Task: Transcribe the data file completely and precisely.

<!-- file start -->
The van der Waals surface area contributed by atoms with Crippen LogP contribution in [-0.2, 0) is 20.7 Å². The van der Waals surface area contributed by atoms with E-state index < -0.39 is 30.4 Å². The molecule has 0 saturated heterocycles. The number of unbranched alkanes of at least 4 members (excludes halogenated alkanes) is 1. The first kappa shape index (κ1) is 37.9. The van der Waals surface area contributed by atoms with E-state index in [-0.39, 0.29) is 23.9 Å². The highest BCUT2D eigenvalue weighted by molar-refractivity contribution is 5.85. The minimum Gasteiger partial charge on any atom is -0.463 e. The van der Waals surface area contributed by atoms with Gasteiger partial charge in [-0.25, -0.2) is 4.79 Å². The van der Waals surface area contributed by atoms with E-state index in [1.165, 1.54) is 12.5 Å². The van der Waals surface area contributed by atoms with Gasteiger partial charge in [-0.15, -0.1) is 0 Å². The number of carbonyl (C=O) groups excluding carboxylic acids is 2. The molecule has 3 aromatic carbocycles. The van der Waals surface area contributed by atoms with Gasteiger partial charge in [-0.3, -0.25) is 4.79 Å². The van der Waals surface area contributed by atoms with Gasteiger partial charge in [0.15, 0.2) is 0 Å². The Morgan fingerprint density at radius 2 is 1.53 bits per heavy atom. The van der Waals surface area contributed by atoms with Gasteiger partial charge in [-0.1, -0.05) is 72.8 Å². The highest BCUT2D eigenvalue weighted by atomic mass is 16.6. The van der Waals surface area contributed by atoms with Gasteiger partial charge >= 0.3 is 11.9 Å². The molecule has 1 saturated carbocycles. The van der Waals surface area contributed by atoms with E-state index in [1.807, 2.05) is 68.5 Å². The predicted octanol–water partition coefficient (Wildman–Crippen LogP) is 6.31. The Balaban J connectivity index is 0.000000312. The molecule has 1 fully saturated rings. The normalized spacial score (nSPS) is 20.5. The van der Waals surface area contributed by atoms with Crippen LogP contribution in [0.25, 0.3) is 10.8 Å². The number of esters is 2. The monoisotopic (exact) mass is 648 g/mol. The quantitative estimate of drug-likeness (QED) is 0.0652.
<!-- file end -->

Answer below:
The van der Waals surface area contributed by atoms with Crippen LogP contribution in [-0.2, 0) is 20.7 Å². The van der Waals surface area contributed by atoms with E-state index < -0.39 is 30.4 Å². The molecule has 0 saturated heterocycles. The number of unbranched alkanes of at least 4 members (excludes halogenated alkanes) is 1. The first kappa shape index (κ1) is 37.9. The van der Waals surface area contributed by atoms with E-state index in [-0.39, 0.29) is 23.9 Å². The highest BCUT2D eigenvalue weighted by molar-refractivity contribution is 5.85. The minimum Gasteiger partial charge on any atom is -0.463 e. The van der Waals surface area contributed by atoms with Gasteiger partial charge in [-0.25, -0.2) is 4.79 Å². The van der Waals surface area contributed by atoms with E-state index in [1.165, 1.54) is 12.5 Å². The van der Waals surface area contributed by atoms with Gasteiger partial charge in [-0.15, -0.1) is 0 Å². The number of carbonyl (C=O) groups excluding carboxylic acids is 2. The molecule has 3 aromatic carbocycles. The van der Waals surface area contributed by atoms with Gasteiger partial charge in [-0.3, -0.25) is 4.79 Å². The van der Waals surface area contributed by atoms with Gasteiger partial charge in [0.15, 0.2) is 0 Å². The Morgan fingerprint density at radius 2 is 1.53 bits per heavy atom. The van der Waals surface area contributed by atoms with Gasteiger partial charge in [-0.1, -0.05) is 72.8 Å². The highest BCUT2D eigenvalue weighted by atomic mass is 16.6. The van der Waals surface area contributed by atoms with Gasteiger partial charge >= 0.3 is 11.9 Å². The molecule has 1 saturated carbocycles. The van der Waals surface area contributed by atoms with E-state index in [1.807, 2.05) is 68.5 Å². The predicted octanol–water partition coefficient (Wildman–Crippen LogP) is 6.31. The Balaban J connectivity index is 0.000000312. The molecule has 1 fully saturated rings. The normalized spacial score (nSPS) is 20.5. The van der Waals surface area contributed by atoms with Crippen LogP contribution in [0.25, 0.3) is 10.8 Å². The number of esters is 2. The monoisotopic (exact) mass is 648 g/mol. The quantitative estimate of drug-likeness (QED) is 0.0652.